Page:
To immerse audiences in the experiences of the visually impaired seems like an unimaginable feat, given that film is inherently a visual medium. However, director Teemu Nikki’s The Blind Man Who Did Not Want To See Titanic achieves the impossible by crafting an intimate and eye-opening thriller that is cinematic to its core.
From the opening credits that are written in braille, audiences are immediately thrown into the life of Jaakko, a movie aficionado who’s grappling with blindness and MS. As he states in the film, Jaakko’s life is like Bill Murray in Groundhog Day; repeating the same daily rituals as he finds himself a prisoner in his own home. His long distance relationship with the playfully lovely Sirpa is the only connection Jaakko has to the outside world. However, when he learns of Sirpa’s potentially fatal diagnosis, Jaakko must break his routine and rely on five separate strangers on his journey to finally meet his beloved in person.
Not since Florian Zeller’s The Father has a film so completely engulfed the audience into the experiences of its protagonist. Nikki and cinematographer Sari Aaltonen shoot nearly every scene as a stunning close-up with extremely shallow focus that’s always on Jaakko’s expressive face. This allows the audience to immediately sympathize with Jaakko as they are as disoriented as he is. As such, scenes where Jaakko falls off his wheelchair or navigates through an unknown space without a walking stick are chalked full of tension. Every second, every inch is a leap of faith.
Given that there’s few visual cues to tell The Blind Man…’s narrative, the sound design team has worked with Nikki’s script to craft a nuanced and multi-faceted audible experience. Jaakko’s phone calls with Sirpa provide exposition and layers of pathos to Jaakko’s story. Once Jaakko leaves his house, the sounds of the outside world are perfectly captured and allow the audience to imagine the areas that he is traversing. The audio is so impecciable that The Blind Man could have been a narrative podcast, if the feature wasn’t so inherently cinematic.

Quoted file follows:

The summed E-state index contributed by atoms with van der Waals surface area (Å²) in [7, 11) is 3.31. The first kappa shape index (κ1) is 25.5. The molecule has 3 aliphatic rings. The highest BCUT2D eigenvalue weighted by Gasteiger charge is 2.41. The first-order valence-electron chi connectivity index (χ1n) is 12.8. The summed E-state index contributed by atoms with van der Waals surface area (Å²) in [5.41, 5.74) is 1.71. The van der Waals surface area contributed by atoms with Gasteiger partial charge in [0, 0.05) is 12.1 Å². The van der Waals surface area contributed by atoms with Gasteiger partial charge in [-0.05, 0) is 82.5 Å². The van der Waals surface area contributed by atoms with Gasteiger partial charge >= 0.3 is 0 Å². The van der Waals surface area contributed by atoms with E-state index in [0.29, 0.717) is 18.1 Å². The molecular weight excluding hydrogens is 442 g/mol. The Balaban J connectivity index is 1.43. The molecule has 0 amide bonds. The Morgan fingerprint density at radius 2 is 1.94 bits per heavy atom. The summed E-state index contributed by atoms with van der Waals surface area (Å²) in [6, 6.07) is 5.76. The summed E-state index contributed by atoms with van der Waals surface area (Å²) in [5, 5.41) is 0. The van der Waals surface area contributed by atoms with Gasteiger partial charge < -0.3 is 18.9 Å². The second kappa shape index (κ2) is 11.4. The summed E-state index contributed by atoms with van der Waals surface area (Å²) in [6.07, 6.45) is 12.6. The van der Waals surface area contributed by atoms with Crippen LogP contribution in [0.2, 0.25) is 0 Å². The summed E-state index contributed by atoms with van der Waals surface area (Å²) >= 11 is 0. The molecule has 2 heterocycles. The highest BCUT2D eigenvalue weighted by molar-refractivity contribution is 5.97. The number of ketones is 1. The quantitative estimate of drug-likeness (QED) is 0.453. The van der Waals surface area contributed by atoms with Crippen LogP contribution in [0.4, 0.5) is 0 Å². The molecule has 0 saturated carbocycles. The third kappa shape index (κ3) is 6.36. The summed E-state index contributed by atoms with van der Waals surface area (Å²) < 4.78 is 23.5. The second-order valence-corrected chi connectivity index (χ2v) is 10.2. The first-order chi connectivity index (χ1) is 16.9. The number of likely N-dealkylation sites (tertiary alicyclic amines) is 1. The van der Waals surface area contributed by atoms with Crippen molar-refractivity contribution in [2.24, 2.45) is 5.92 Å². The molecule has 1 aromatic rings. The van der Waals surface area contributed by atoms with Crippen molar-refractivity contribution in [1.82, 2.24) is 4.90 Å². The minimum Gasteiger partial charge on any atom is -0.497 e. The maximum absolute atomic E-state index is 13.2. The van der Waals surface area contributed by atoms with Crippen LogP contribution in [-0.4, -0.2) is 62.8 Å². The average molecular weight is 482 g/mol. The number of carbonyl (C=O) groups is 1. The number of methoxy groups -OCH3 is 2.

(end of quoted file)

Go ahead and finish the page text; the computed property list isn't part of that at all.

Most importantly though, The Blind Man… is never exploitative of those with visual impairments. In fact, Nikki’s feature provides such an intimate level of insight into the blind community that it is guaranteed to make every viewer leave the film with a greater capacity for compassion. As Nikki explores in The Blind Man…, humanity can be cruel, selfish and sadistic. But he also demonstrates how simple acts of kindness, like a helping hand or a touching embrace, can change someone entire life. Jaakko’s external world may be unseen by audiences, but Nikki’s exploration of the character’s internal sense of being is unparalleled.
The Silver Lining
The Blind Man Who Did Not Want To See Titanic‘s entire concept would not be possible without Petri Poikolainen’s masterclass performance as Jaakko. Poikolainen, who suffers from the same conditions as his character, imbues Jaakko with such dimensionality through the subtlest of facial expressions. His acting is so nuanced that when Poikolainen’s boisterous third act monologue occurs, I nearly jumped out of my seat. He delivers every line with a plethora of passion and purpose. If there’s any justice in the world, Poikolainen would be on stage at next year’s Oscars to collect his leading actor statuette.
SXSW 2022 official selection, The Blind Man Who Did Not Want to See Titanic, is coming soon to a screen near you.